The allotment: August and September

This summer was different from previous years.  We were away such a lot, and despite no longer working, somehow I seemed to have far less time than usual to spend on the allotment.

But it was a good way to learn about what works and what doesn’t in a life with just the two of us to feed (plus regular gifts to close family), and the two of us having the unaccustomed freedom to be away from time to time.

What I learnt was: less is more.  One (half) allotment plus a quarter plot is too much for me.  My plan to use the smaller plot (where the hens used to be) as a fruit garden was over-ambitious.  Especially as I haven’t used the main plot to the full this year.

So.  The new plan is to move all the fruit bushes back onto the main plot.  I have now given up the smaller one.  I will use the remaining plot much more intensively and efficiently than before.  I hope that eventually the council will let the smaller one to someone else.  Oddly, around here there doesn’t seem to be a waiting list for allotments, and it isn’t easy to find new takers.

I will miss my apple trees, but perhaps I will find a way to incorporate some into the main plot.

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What I learnt was: good planning is key.  Including within it the knowledge that I will be away from time to time.  I will grow only those crops which I can be around to plant, nurture and harvest.  There are key times when I need to be around to do stuff, but apart from that, the plot is pretty forgiving of me not being there.  But there is no point in growing things that will not be harvested and enjoyed, whether by us or by others.  So – this year (and we are now into the new growing year) my planning and doing will take all of that into consideration.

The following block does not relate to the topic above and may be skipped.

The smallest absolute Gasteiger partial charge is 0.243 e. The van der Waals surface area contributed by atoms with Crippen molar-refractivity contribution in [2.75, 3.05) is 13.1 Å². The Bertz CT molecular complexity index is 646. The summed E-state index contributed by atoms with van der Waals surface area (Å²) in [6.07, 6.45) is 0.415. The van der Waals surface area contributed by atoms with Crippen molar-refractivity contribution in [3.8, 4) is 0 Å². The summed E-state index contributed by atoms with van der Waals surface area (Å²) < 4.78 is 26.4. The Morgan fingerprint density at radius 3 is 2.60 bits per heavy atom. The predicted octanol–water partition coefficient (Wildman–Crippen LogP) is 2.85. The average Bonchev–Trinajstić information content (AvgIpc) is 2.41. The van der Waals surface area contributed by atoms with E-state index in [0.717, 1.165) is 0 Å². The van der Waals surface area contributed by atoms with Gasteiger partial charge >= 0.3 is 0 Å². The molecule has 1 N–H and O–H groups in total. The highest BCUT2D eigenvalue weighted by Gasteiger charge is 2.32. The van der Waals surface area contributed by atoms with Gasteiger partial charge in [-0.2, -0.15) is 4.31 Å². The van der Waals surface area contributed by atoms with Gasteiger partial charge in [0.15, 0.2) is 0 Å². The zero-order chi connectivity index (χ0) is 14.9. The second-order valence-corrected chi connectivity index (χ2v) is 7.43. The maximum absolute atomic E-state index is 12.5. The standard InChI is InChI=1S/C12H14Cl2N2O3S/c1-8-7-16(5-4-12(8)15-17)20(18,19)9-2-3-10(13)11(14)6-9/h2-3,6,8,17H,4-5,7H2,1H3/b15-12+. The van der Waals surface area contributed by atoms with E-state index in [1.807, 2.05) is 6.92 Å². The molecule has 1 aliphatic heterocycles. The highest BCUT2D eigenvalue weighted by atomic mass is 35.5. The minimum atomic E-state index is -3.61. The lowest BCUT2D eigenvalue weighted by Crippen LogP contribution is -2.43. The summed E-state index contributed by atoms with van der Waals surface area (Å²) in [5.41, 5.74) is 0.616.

This has certainly been true of the hens.  Moving them and having the wonderful new enclosure, and buying a feed hopper have all reduced the work involved in keeping them, and made it easier for others to take over when I’m away.

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What I learnt was: sometimes a bit late is early enough.  This was true with the broad beans, which I sowed and planted out far later than planned, yet I had a wonderful crop and they were delicious.  Likewise, I was very late sowing and planting my french beans, but the crop has been magnificent (and delicious).

What I learnt was: look after the soil, and plant strong healthy plants.   So long as I do that, on the whole the crops will be good.   This year that was true of onions, garlic, new potatoes, cucumbers, courgettes, marrows (OK, they’re the courgettes I failed to pick small…), broad beans, french beans, tomatoes, strawberries, raspberries and rhubarb.  This year it was not true of main crop potatoes (blight), later tomatoes (blight), carrots (badgers), radishes (badgers?), all salads (slugs), coriander (slugs), parsley (slugs).

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What I learnt was: keep the bloody badgers out!.  Otherwise I may as well give up all hope of growing anything with any sweetness in it.  This year they trashed my (newly planted) asparagus bed, and all the carrots and salads.  I’ve all but given up trying with sweetcorn.  A neighbour has fully fenced her plot and successfully grows all these things.  I’m hoping that my birthday presents will include the fencing of my dreams, and the labour to put it up.  Then I will beautify it with plants growing up and on it, and perhaps some new bunting and other decorations.  (Yes, this is a very unsubtle hint  request!).